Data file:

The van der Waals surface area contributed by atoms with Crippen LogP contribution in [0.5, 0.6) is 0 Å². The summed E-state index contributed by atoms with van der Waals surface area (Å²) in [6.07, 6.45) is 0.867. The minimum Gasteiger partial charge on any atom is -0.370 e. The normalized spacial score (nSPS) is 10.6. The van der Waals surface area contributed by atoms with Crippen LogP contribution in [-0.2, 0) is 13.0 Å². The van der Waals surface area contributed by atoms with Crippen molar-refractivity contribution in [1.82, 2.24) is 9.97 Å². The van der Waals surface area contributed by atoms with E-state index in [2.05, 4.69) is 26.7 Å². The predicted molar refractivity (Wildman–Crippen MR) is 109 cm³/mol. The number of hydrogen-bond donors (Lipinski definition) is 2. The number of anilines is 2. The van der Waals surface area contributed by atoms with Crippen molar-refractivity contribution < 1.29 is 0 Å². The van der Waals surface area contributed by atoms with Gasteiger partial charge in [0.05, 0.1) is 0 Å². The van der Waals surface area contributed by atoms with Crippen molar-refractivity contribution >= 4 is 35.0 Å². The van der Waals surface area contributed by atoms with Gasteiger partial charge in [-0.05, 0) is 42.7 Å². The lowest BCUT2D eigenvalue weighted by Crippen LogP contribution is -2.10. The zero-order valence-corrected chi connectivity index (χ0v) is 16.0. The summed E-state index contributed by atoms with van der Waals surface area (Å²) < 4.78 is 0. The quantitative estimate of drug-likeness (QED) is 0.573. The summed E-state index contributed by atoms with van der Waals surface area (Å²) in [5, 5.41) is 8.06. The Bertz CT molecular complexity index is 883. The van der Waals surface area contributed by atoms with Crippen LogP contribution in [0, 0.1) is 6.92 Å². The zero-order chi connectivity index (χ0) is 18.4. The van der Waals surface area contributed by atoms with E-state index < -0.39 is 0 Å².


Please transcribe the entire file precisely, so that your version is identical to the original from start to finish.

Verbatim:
The van der Waals surface area contributed by atoms with Crippen LogP contribution in [0.5, 0.6) is 0 Å². The summed E-state index contributed by atoms with van der Waals surface area (Å²) in [6.07, 6.45) is 0.867. The minimum Gasteiger partial charge on any atom is -0.370 e. The normalized spacial score (nSPS) is 10.6. The van der Waals surface area contributed by atoms with Crippen LogP contribution in [-0.2, 0) is 13.0 Å². The van der Waals surface area contributed by atoms with Crippen molar-refractivity contribution in [1.82, 2.24) is 9.97 Å². The van der Waals surface area contributed by atoms with E-state index in [2.05, 4.69) is 26.7 Å². The predicted molar refractivity (Wildman–Crippen MR) is 109 cm³/mol. The number of hydrogen-bond donors (Lipinski definition) is 2. The number of anilines is 2. The van der Waals surface area contributed by atoms with Crippen molar-refractivity contribution < 1.29 is 0 Å². The van der Waals surface area contributed by atoms with Gasteiger partial charge in [0.05, 0.1) is 0 Å². The van der Waals surface area contributed by atoms with Crippen molar-refractivity contribution >= 4 is 35.0 Å². The van der Waals surface area contributed by atoms with Gasteiger partial charge in [-0.05, 0) is 42.7 Å². The lowest BCUT2D eigenvalue weighted by Crippen LogP contribution is -2.10. The zero-order valence-corrected chi connectivity index (χ0v) is 16.0. The summed E-state index contributed by atoms with van der Waals surface area (Å²) < 4.78 is 0. The quantitative estimate of drug-likeness (QED) is 0.573. The summed E-state index contributed by atoms with van der Waals surface area (Å²) in [5, 5.41) is 8.06. The Bertz CT molecular complexity index is 883. The van der Waals surface area contributed by atoms with Crippen LogP contribution in [0, 0.1) is 6.92 Å². The zero-order chi connectivity index (χ0) is 18.4. The van der Waals surface area contributed by atoms with E-state index < -0.39 is 0 Å².